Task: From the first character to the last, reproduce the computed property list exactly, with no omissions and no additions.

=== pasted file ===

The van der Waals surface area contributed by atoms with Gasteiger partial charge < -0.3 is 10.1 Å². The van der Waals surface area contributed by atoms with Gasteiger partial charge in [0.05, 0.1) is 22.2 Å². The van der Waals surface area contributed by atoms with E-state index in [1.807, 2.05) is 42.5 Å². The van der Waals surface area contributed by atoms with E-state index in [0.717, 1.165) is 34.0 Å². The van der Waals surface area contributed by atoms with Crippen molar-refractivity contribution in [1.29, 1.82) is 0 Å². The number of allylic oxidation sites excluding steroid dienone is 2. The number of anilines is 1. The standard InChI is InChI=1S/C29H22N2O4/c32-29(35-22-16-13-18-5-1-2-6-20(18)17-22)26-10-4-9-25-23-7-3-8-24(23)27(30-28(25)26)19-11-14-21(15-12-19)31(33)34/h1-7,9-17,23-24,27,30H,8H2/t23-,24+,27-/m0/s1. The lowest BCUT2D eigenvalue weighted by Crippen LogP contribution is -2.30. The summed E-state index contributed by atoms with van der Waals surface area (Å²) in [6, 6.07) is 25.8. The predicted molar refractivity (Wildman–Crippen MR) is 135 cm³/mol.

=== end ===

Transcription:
The van der Waals surface area contributed by atoms with Gasteiger partial charge < -0.3 is 10.1 Å². The van der Waals surface area contributed by atoms with Gasteiger partial charge in [0.05, 0.1) is 22.2 Å². The van der Waals surface area contributed by atoms with E-state index in [1.807, 2.05) is 42.5 Å². The van der Waals surface area contributed by atoms with E-state index in [0.717, 1.165) is 34.0 Å². The van der Waals surface area contributed by atoms with Crippen molar-refractivity contribution in [1.29, 1.82) is 0 Å². The number of allylic oxidation sites excluding steroid dienone is 2. The number of anilines is 1. The standard InChI is InChI=1S/C29H22N2O4/c32-29(35-22-16-13-18-5-1-2-6-20(18)17-22)26-10-4-9-25-23-7-3-8-24(23)27(30-28(25)26)19-11-14-21(15-12-19)31(33)34/h1-7,9-17,23-24,27,30H,8H2/t23-,24+,27-/m0/s1. The lowest BCUT2D eigenvalue weighted by Crippen LogP contribution is -2.30. The summed E-state index contributed by atoms with van der Waals surface area (Å²) in [6, 6.07) is 25.8. The predicted molar refractivity (Wildman–Crippen MR) is 135 cm³/mol.